Experimental measurements of the sinking speed of sperm of an acroporid coral, Acropora tenuis, in static seawater
The dispersion of Acropora coral sperm is critical for sexual reproduction via external fertilization. Sperm sinking likely plays an important role in the process of dispersion, but its rate of sinking is still unclear. To estimate the sinking speed of coral sperm without turbulence, two experiments were conducted in a water tank filled with 500 L of static seawater in the 0–60 cm layer. In Exp. 1, suspension of sperm was gently poured from a 2 L plastic beaker onto the surface of the seawater in the tank. In Exp. 2, sperm were released from egg–sperm bundles from coral colonies at the bottom of the tank. Sinking speeds ranged between 0 and 120 cm h−1. In the sperm sinking experiment (Exp. 1), 43% of sperm remained on the surface layer, while the remainder sank 30–180 min after being poured. Sperm that formed clusters might sink faster. Although the effect of turbulence on the sinking speed of sperm in nature has not yet been clarified, the mean residence time of sperm in the 0–10 cm layer (Exp 2; 0.5–0.7 h) implies that sinking speed inherited in sperm is linked to gamete interactions for fertilization.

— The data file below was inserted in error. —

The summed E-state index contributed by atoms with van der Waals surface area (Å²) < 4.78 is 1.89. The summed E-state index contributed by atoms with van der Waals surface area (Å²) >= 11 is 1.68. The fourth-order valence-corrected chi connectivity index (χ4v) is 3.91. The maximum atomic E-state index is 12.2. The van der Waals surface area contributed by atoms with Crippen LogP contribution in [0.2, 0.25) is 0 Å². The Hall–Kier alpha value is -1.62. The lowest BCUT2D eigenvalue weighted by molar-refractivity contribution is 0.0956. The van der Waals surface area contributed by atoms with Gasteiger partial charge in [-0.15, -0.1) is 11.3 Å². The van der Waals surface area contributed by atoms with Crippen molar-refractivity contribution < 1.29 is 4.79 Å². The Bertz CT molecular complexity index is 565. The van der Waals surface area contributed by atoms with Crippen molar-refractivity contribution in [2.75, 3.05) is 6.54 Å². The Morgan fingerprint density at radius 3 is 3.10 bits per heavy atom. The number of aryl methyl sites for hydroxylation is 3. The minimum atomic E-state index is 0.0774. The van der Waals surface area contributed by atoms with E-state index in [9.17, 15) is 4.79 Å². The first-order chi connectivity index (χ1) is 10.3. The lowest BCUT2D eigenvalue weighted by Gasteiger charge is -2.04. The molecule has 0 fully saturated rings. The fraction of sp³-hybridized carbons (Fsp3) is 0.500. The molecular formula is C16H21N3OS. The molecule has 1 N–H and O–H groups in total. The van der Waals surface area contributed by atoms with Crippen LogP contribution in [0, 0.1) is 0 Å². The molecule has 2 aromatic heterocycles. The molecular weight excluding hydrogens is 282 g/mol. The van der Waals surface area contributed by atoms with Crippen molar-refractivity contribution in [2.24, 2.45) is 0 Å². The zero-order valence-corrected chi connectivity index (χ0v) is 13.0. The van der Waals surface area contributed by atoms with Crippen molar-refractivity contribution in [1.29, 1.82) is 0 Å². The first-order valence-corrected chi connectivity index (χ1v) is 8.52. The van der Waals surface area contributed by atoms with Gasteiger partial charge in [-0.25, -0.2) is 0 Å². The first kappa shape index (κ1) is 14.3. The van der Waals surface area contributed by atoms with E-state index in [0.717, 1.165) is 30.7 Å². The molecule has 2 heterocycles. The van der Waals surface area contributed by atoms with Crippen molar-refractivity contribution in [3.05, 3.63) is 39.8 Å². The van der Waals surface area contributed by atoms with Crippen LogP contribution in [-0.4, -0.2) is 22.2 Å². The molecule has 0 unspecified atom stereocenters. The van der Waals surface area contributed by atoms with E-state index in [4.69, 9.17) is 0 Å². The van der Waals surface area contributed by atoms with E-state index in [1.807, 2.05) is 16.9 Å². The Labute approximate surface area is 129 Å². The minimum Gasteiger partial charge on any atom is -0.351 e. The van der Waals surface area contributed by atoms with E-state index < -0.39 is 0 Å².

KeywordsAcropora tenuis Sperm Sinking speed Tank experiment Vertical distribution Coral spawning
This work was supported by ordinary research fund from Tokai University for English proofreading by Editage.
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